Can a railroad put a roof over your head? The short answer is no. But the long answer is that yes, they help.
While railroads don’t make the shingles or build the roofs, they do play a role in moving both the raw materials used to make shingles as well as the finished product. Here’s how.
What Raw Materials Do Manufacturers Use to Make Shingles?
Shingles require several different raw materials. Asphalt shingles are commonly made with the following:
- Fiberglass mat — Fiberglass mat is made of short strands of fiberglass bonded together with a resin to create a sort of “cloth.” The process of making a shingle starts with dipping fiberglass mat in hot asphalt, which coats the fibers.
- Asphalt — Asphalt provides a solid base for the shingle and serves as a waterproofing agent. Asphalt also holds roofing granules in place. (Tip: Learn more about the growing demand for asphalt and shipping asphalt by rail.)
- Granules — Granules are fine-grain, crushed rock particles that are pressed into the surface of the asphalt. Granules block UV rays from the asphalt to protect it from damage and premature aging. They also give shingles their color.
- Fine mineral material — Sand or slag fines (a dark gray, porous rock) is applied to the back of shingles to prevent them from sticking to machinery during manufacturing and from each other during storage.
What Roofing Raw Materials Can Ship by Rail?
Railroads can ship just about any material used to make shingles, including:
- Roofing granules
What Types of Finished Roofing Products Can Railroads Ship?
Trains can also handle a wide range of finished roofing products, including:
- Asphalt shingles
- Clay roof tile
- Concrete roof tile
- Cement roof tile
- Metal roof tiles
- Membrane roofing
- Steel and metal roofing systems
- Metal shake
- Steel panels
How Do Shingles and Roofing Materials Ship by Rail?
The way railroads ship roofing materials depends on what is being shipped.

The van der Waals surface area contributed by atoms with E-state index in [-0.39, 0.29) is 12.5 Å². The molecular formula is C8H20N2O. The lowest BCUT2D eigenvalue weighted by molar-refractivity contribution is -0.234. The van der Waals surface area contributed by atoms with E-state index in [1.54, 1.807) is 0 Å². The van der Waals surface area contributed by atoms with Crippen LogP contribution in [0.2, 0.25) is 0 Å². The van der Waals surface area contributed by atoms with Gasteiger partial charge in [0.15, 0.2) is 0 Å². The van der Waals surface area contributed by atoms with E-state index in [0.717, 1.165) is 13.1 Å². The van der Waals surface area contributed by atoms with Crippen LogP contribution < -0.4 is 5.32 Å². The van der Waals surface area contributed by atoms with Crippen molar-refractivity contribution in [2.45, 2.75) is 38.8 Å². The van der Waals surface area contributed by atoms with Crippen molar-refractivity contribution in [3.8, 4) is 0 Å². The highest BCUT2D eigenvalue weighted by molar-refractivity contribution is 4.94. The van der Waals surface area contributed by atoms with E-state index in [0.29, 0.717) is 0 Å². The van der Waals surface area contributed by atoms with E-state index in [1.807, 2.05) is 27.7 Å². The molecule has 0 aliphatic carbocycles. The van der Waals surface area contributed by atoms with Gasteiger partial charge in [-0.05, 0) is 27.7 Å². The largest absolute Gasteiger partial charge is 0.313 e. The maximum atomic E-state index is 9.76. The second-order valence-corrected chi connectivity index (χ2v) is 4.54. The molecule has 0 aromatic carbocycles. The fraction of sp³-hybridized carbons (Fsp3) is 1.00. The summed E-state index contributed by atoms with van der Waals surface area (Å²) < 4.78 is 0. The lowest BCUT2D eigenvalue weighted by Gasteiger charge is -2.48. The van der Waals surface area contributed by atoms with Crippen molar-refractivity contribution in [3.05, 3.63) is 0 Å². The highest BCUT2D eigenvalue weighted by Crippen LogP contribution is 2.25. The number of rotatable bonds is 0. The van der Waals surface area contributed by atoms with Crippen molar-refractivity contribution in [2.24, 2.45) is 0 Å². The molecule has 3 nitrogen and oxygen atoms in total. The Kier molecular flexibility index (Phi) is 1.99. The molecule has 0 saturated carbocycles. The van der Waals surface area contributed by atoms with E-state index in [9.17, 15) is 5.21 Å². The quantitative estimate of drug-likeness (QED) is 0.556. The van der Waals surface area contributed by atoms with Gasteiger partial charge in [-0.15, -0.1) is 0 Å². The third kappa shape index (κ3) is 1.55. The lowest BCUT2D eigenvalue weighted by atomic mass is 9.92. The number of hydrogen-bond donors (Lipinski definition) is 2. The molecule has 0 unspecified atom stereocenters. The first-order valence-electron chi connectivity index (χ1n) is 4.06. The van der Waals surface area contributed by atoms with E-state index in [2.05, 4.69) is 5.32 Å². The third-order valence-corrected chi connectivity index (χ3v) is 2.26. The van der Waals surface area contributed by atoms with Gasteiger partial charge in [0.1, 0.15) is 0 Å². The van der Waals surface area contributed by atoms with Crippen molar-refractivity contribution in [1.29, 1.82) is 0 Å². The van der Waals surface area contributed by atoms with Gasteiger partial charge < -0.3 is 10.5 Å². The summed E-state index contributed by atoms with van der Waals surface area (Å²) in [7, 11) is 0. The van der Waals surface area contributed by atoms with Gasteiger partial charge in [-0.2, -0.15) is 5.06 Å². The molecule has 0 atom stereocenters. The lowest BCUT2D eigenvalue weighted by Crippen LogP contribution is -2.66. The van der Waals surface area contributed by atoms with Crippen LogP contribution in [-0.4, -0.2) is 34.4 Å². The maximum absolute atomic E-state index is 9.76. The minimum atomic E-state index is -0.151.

- Raw materials like roofing granules, sand and slag ship in covered hoppers.
- Asphalt moves in tank cars.
- Finished products are usually shipped in boxcars but can also ship on centerbeams.
Railroads ship raw materials to roofing manufacturers. When the finished product is ready, railroads can ship roofing materials to key markets for local delivery by truck. Or, they also ship to warehouses for storage, then shipped by truck as demand dictates.
If a roofing manufacturing facility, warehouse, or other destination isn’t rail served, transloading allows shippers to access rail by seamlessly transferring products between trucks and trains.
Tip: See how two roofing manufacturers use rail to meet the roofing market boom.
What Are the Benefits of Shipping Roofing Materials by Rail?
- Economical — Rail typically offers a lower cost per ton mile compared to truck, especially over long distances. As both raw materials and trucking costs are rising, shipping by train provides an opportunity to offset those costs by leveraging a more economical transportation option. This also allows roofing manufacturers to reach new markets without prohibitive transportation costs.
- Volume — Because a single rail car can hold three to four truckloads of product, shipping roofing materials by train allows manufacturers to fit more product into a rail car than into a truck, whether that’s raw materials or finished goods.
- Environmentally responsible — On average, railroads are three to four times more fuel efficient than trucks on a ton-mile basis and can move one ton of freight more than 480 miles on a single gallon of fuel. Because of these factors, trains generate a carbon footprint up to 75% less than trucks.
- Available capacity — In the face of the truck driver shortage, railroads have available capacity to move raw materials and finished roofing products.
If you want to learn more about shipping raw materials or finished products by rail, answer a few questions and we’ll connect you with an expert.
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